Well that’s where we have to dig a bit deeper in order to uncover its overall merits. Survive Style 5+ thrives on allegory and metaphorical devices. Underpinning every action is some form of social critique or moral encompass, whether that be taking sharp satirical stabs at commercialism, defining family values, exploring taboo issues such as homosexuality or searching for one’s place in the big wide world. It all boils down to finding your true self; being accepted in an ever changing society; finding that the simplest of communication can repair seemingly doomed relationships, but above all surviving life and all of its daily ups and downs. Granted, these thematic traits are not exactly new things in regards to Japanese cinema of recent years, but director Sekiguchi proves to us that we can approach these subjects and get a message across in any number of stylistically unique ways. Certainly Survive Style 5+’s vibrant display of modern pop culture references helps toward widening its stance and appealing to a broad age range, furthermore its manic façade masks it enough so that we’re not pummelled with overbearing sentimentalities. Its form of expression is very real, simply being lined with surreal aesthetics in tandem with its poignant inner essence; choosing to express itself here with prevailent life affirming phrases and situational shifts. And while all of that might sound deadly serious the case is that more often than not its simply riotous fun. Japanese films of its ilk tend to offer extremely broad ranges of humour and Sekiguchi’s debut, while hard to categorise, does more than enough to raise plenty of laughter, particularly within two thirds of its run time. But it never forgets its task at hand and as such it gradually conforms to a steadier, light-hearted feel, which is where it then takes stock of all that’s happened and leaves us to ponder its existence. It becomes quite reminiscent of other features that have taken similar steps in reaching a meaningful conclusion, such as the darkly tinged Party 7 or last year’s Yaji and Kita.
Survive Style 5+ is also an extremely beautiful film, featuring arguably the best set design of any 2004 feature. Its visuals maintain their magical lure through to the very end: like a crazy pop-up book it leaps out at the viewer and offers many a surprise as Sekiguchi tugs on the cardboard-y bits that makes everything pop up and down and jiggle from side to side. Only his is the coolest pop-up book ever. The film seems to thrive on a primary colour scheme: reds, greens and yellows dominate the surroundings by thematically linking these bizarre tales, in addition to utilising modern trends and kitsch fashions which flesh out each character’s eccentricities. There’s nothing particularly subtle about the way in which the director stages his visuals and colour schemes. Here he’s working in the world’s largest sand box and like a giddy child he’s only too happy to get his fingers covered in paint and his hands full of those large plastic balls that we’ve all enjoyed rolling around in at some point in the past. But when coupled with Survive Style 5+’s beguiling humour it becomes an experience that almost defies explanation. By becoming immersed into the world of these characters one then becomes privy to the surreal lyricisms as they gradually open up.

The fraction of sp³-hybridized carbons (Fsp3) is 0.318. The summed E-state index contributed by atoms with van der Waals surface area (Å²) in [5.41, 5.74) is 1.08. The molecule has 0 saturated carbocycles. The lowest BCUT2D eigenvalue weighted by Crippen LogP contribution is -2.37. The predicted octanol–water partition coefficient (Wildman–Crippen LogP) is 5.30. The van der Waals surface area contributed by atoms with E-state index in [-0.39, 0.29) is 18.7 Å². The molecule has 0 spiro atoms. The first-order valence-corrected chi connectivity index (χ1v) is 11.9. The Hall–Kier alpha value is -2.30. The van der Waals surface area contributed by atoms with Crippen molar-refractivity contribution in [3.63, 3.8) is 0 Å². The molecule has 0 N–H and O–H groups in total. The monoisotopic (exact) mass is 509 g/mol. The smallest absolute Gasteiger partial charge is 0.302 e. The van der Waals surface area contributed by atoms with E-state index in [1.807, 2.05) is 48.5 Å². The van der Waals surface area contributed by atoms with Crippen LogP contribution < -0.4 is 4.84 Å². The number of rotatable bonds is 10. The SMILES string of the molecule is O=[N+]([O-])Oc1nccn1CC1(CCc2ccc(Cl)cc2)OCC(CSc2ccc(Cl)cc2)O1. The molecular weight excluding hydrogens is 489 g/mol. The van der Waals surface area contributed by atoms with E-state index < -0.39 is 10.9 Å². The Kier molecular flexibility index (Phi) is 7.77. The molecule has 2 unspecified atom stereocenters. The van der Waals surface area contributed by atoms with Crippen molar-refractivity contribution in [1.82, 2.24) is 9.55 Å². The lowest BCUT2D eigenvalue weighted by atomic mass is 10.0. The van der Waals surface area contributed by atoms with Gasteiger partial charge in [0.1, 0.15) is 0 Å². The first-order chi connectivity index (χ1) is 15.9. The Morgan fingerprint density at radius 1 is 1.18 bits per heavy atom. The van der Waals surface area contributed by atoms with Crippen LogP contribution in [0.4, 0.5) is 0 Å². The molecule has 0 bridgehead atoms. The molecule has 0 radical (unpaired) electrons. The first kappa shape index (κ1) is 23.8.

And to lead the way we have an amazing cast of top grade lead and character actors, including scene stealer Abe Hiroshi as an egotistical womanising hypnotist; Asano Tadanobu playing a victim of his own nefarious crime; Kyoko Koizumi tearing up the house as a commercial executive and Ittoku Kishibe as a pitiable salary man. Further excellent support comes from familiar faces such as Shinichi (Sonny) Chiba, the burglar threesome of Yoshiyuki Morishita, Kanji Tsuda and Jai West, YoshiYoshi Arakawa and Reika Hashimoto. I don’t like it when I have to talk about films with huge ensembles, particularly when they’re as good as this. But perhaps the biggest “What the fuck!” moment to grace the screen comes in the form of Vinnie Jones as an assassin who employs the service of a translator (played by Arakawa). It begs the question what, why and how? And after scratching your head perhaps you’ll just stop caring. Jones is Jones; he doesn’t so much act, but yell a lot with the film’s signature “What is your function?”
And at the end of it all perhaps that is the very question that director Sekiguchi begs of us all. Who are we and where are we going? Our paths may lead in separate directions, many will cross each other and it’ll no doubt be a long and bumpy slog. The answers to our troubles or status in life may not lay over the horizon, but inside us already. Maybe we just need that little extra push in order to find them.